Traditionally, many students graduate after four years of dental school and enter a residency or the civilian workforce. However, there is another group of dental school graduates who will serve in the military following graduation. Many of these graduates were awarded a scholarship from the Health Professions Scholarship Program (HPSP).
HPSP recipients are awarded a three- or four-year scholarship to cover the expense of dental school. In a lot of cases, the scholarship allows students to graduate debt-free. The Army, Navy and Air Force all provide scholarships to dental students. In addition to scholarships, all branches of the military offer new graduates an opportunity to enter the military through the direct accession program.
For students enrolled in the HPSP, there is much to look forward to. For dental students, like me, who do not know the specifics of military dentistry, here is what I learned.
Since dental school graduation, Dr. Peter Ham and Dr. Daniel Hammer have served and continued their post-graduate education with the Navy. Dr. Ham completed his dental training at New York University and is currently an endodontic resident at the University of Washington. Dr. Hammer graduated from the University of the Pacific, completed an oral surgery residency through the Navy at Walter Reed National Military Medical Center in Bethesda, Maryland, and is looking forward to a fellowship in head and neck cancer reconstruction.
Both Drs. Ham and Hammer note that the best part of their jobs is their ability to offer each service member they treat the ideal treatment plan. Because dental services are covered by TRICARE, they can provide their patients the best individual care without their patient’s finances being a primary concern. They also do not have to worry about the pressure created by a practice’s overhead on patient treatment planning and scheduling. This means more time to learn and grow at the rate needed to progress clinically. The main goal is to ensure each patient gets the best definitive treatment possible so they can maintain military readiness. Our service members often go long periods of time without a dentist.
Dr. Ham discussed certain dental considerations for the Navy, including the risk for trauma that occurs on ships and increased caries due to a change in diet. In an operational environment (ships, aircraft, etc.), service members are naturally at a greater risk for facial and dental trauma. Dr. Ham has treated many trauma cases during his time aboard the USS Abraham Lincoln. Treating and studying trauma ultimately inspired him to pursue endodontics. Many sailors enlist with or develop restorative, prosthodontic, endodontic or oral surgery needs. Orthodontic and other elective treatments are only provided when the service member is not operational. Because the military is a 24-hour operation, staying alert and on task during long and late hours often has an influence on the patient’s dietary choices. To compensate for the consumption of sugary and acidic caffeinated drinks, the dentists strongly emphasize patient education and oral hygiene instruction.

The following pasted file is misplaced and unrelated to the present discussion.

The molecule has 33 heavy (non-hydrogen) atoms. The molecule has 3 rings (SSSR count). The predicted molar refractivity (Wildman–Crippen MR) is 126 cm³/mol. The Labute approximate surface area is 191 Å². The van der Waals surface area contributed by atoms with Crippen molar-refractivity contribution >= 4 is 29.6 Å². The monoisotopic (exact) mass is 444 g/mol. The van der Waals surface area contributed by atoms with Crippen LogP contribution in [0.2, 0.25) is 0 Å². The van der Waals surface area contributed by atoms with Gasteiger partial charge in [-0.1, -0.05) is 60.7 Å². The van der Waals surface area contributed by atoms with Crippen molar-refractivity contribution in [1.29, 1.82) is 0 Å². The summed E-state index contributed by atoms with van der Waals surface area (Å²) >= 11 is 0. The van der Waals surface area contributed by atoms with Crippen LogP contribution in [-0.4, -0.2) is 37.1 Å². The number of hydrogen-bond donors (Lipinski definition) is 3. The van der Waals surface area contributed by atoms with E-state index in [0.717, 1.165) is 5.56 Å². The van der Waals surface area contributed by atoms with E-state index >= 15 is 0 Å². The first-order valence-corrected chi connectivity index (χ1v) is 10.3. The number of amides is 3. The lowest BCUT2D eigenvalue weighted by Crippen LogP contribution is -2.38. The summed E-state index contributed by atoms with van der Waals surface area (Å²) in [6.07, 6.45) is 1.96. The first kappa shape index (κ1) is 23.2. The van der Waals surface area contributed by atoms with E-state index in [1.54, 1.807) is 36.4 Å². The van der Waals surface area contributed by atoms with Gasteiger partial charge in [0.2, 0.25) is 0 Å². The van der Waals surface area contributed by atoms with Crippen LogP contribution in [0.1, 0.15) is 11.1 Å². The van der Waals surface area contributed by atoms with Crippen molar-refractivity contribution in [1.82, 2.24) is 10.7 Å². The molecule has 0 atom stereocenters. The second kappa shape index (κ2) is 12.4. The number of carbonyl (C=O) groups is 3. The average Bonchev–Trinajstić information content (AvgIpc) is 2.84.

The leadership provided by a Naval dental officer is essential to providing exceptional patient care in an operational environment. As a past District 11 trustee, Dr. Hammer emphasized the impact ASDA’s national leadership training had on his ability to lead a team in the Navy. Military officers carry the responsibility of leading the enlisted service members and require skills to mobilize their teams toward a common goal. He says the ability for a clinician to provide good dentistry in the military is expected, but strong leadership is what makes you a great Navy dentist.
Dr. Hammer stresses the importance of leadership not only because of the skills needed for officer duties, but also because the methods of incentivizing his team differ from civilian dentistry. Outside of the military, dentists pay their staff directly and can use salary and bonuses as incentives. However, in the military, leadership is earned. They do not pay their staff directly, so it takes skill to guide the team toward a common vision.
Being a military dentist is not without challenges. Both dentists mentioned sacrificing time away from friends and family. In addition, service members must be willing to take on assignments that dictate where they and their families live. Aside from time and distance from loved ones, military dentistry carries unique operational challenges such as long hours and early morning wake-up calls for emergencies.
Despite the challenges, Drs. Ham and Hammer have gained unique experiences from serving that have helped them develop strong leadership skills, well-rounded clinical skills and a larger worldview. Ultimately, remembering the bigger picture and using a dental career to serve our country in a higher capacity distinguishes military dentistry from any other experience.
~ Christine Chen, Washington ’19, District 10 Trustee